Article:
David Chase can write great characters, great dialogue and great scenarios. The Sopranos buys him some benefit of the doubt with Not Fade Away, his first film and, somewhat regrettably, an autobiographical one. The benefit of the doubt doesn't win in the end.
Chase is so enamored with the music of his youth and his own youthful pursuit of it that he's failed to make anything about his story all that special. Boy meets band. Boy falls in love with band. Band doesn't make it big. It's nothing new.
So, yes, decades before The Sopranos (and Northern Exposure, which he executive produced), David Chase was a drummer in a rock band influenced by an absurd amount of iconic groups. The Rolling Stones and the Beatles, whose original music is expensive and tough to get for film projects, are heard time and again to help provide the backdrop to Chase's slightly fictionalized life story.
Looking back at himself, David becomes Douglas (John Magaro). His father (James Gandolfini) doesn't much like this rock 'n' roll and certainly doesn't like his son's new longer hair or strangely colorful clothes. Douglas was headed for the Army before he was bowled over by the British Invasion. Like it did to so many kids around the world during the 1960s, rock 'n' roll spoke to the teenager and changed the course of his life. The band, whose name remained fluid throughout the '60s, became everything.
Because there's nothing really fascinating about any of this—from the characters to the representation of the era to the situations—it's difficult not to be cynical about Chase's motivations. Why should we care that the creator of The Sopranos was in a band that didn't quite make it? Ultimately, that's what we're left to decide.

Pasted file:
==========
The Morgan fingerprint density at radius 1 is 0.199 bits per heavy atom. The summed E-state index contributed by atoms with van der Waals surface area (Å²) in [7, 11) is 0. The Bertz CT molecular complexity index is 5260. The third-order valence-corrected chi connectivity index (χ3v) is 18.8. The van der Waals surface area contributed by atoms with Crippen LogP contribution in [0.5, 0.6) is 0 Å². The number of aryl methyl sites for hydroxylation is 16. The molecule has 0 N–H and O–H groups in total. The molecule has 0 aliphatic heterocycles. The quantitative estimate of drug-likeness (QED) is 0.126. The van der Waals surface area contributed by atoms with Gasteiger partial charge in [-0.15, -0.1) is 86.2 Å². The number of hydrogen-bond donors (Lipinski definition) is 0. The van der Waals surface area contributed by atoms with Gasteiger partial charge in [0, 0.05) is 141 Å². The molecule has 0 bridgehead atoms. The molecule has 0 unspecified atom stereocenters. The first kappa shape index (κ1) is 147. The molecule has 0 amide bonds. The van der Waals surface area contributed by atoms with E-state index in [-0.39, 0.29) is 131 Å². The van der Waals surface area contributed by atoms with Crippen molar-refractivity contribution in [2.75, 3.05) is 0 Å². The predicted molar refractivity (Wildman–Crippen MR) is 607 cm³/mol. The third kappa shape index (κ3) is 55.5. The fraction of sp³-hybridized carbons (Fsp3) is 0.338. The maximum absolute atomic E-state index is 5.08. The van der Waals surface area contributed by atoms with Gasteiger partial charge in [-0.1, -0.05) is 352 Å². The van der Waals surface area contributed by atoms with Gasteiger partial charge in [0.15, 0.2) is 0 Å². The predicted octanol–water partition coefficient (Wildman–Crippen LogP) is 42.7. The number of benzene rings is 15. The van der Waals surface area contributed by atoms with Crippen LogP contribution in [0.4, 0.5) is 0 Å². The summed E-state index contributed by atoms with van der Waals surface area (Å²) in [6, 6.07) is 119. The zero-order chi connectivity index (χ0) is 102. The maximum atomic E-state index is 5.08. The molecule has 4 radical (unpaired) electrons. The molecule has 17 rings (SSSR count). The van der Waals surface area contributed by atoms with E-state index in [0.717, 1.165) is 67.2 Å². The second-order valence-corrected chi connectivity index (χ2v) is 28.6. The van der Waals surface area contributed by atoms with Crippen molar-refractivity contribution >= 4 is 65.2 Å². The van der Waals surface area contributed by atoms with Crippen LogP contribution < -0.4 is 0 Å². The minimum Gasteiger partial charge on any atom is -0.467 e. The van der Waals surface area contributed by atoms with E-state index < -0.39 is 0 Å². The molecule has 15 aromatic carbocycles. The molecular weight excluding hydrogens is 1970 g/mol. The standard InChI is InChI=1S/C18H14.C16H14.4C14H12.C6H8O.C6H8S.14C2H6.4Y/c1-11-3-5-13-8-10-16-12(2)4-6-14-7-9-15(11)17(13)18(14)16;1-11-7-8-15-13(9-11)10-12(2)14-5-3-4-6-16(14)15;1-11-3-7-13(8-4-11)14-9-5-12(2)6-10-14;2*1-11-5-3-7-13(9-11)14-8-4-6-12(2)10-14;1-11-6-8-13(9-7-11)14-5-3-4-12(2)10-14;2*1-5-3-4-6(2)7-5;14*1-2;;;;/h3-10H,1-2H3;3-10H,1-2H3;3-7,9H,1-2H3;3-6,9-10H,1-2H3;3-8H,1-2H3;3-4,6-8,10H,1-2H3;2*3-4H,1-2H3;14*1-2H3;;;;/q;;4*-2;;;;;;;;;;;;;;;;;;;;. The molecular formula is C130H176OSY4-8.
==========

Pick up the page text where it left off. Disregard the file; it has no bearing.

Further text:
There are some good things here, though. Magaro captures the spirit of the decade, the awkwardness of being a teenager trying to be 30, and the all-consuming love of music that hypnotizes so many amateur rock stars. Douglas also falls for a girl (of course), and Bella Heathcote, the "normal" girl in Tim Burton's Dark Shadows, genuinely looks the part of the pretty '60s coed. And much of the dialogue—almost none of which moves the story in one direction or the other—is nevertheless funny when the film needs a laugh. Gandolfini and Magaro have a great, quiet conversation in a restaurant about becoming a man, although it's gone in a hurry.
Admittedly, that's digging pretty deep to find strengths. But this kind of movie has been done so many times, and almost always in just as average a way, that there aren't any revelations to be found, much less report.
The ending of Not Fade Away deserves some discussion, though without divulging key details. It subtly explains (if you care) how David Chase made it to California (do you care?). And, in what might be a tip of the cap to his controversial conclusion to The Sopranos, the last scene of this movie makes no goddamn sense whatsoever.
Not Fade Away is, at the very least, a superb soundtrack movie—the kind we get less and less of these days because soundtracks don't sell anymore and new, unrecognizable music is always cheaper than, say, Van Morrison, James Brown, Dylan and the Sex Pistols. So maybe Chase's nostalgic bent and yours will meet somewhere on the B-side of the Stones' Beggar's Banquet, but beyond that, this is a whole lotta notta.